Islamabad : Irrigated agriculture in Pakistan consumes 93 per cent of the available water resources whereas more than 60 per cent of irrigation water is lost during the conveyance and application in the field. The major reason for application losses is the lack of knowledge about irrigation scheduling.
These facts are discussed in detail in the latest research report titled “Water Requirements of Major Crops in the Central Punjab” published by Pakistan Council of Research in Water Resources (PCRWR).
Conducted by Zamir Ahmed Soomro, Muhammad Ashraf, Khuram Ejaz and Ahmad Zeeshan Bhatti, the report says that due to lack of knowledge on irrigation scheduling, farmers either under or over irrigate their fields resulting into loss of yield, low water and fertilizer-use efficiencies.
The report highlights the fact that for proper irrigation scheduling, knowledge of crop water requirements (CWR) is essential. Crop water requirements can be determined using empirical methods or Lysimeter set ups. The report is synthesis of the research done on CWR of major crops in Central Punjab during the last three decades at Lahore.
It mentions that Pakistan has one of the largest irrigation systems in the world comprising three major reservoirs with a design capacity of about 20 billion cubic meters (BCM), 23 barrages, head works and Siphons, 45 main irrigation canals irrigating about 17 million hector (Mha) of land. Irrigated agriculture consumes 93 per cent of the available water resources. Irrigation is used on 80 per cent of all arable land and produces almost 90 per cent of all food and fibre requirements.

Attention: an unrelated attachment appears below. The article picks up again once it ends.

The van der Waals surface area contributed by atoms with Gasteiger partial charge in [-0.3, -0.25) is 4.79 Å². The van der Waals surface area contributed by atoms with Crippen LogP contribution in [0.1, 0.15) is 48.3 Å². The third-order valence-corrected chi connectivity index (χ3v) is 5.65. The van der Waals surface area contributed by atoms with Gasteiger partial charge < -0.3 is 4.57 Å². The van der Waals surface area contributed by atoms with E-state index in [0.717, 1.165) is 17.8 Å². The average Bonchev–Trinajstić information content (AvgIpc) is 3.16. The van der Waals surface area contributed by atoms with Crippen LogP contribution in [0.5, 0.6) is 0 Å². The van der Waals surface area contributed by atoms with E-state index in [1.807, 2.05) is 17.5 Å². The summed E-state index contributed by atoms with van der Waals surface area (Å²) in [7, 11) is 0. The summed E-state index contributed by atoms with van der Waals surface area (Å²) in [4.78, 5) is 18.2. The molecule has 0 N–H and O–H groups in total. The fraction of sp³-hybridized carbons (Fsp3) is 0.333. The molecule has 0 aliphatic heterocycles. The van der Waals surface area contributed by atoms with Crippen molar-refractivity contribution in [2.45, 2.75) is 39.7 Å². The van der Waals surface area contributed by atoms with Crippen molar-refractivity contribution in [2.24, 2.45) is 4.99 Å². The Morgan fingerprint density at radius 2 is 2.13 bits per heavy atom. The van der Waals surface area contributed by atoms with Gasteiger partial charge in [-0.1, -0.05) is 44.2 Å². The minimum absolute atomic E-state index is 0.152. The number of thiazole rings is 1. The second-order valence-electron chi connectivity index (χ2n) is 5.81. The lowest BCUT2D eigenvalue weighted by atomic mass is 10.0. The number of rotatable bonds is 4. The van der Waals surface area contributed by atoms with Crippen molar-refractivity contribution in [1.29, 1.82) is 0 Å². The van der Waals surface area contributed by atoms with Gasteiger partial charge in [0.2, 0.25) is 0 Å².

However, the research mentions that this system is subject to a number of issues such as increased population, urbanizations, industrialization, inadequate storage and sediment in existing water resources and overall low system efficiency. The overall efficiency is generally less than 40 per cent. For example, out of 142 BCM of water available at the canal head works, hardly 55 BCM is being used and remaining 87 BCM (61 per cent) is lost during conveyance through canals, distributors, minors and watercourses and during application in the field.
The report points out due to lack of knowledge about irrigation scheduling, farmers keep on applying water even when the crop does not need that. This is not only the wastage of water but also wastage of precious nutrients that are leached down with access water.
The PCRWR determined crop water requirement of major crops including wheat, rice, sugarcane, sunflower, berseem, sorghum, and maize (local and hybrid) in the central Punjab using drainage-type Lysimeter located at Lahore. The researchers measured total evapotranspiration (ET) and average crop coefficient of the selected crop. The determined crop water requirements indicate that there is enormous potential for water saving if it is applied according to crop’s requirement.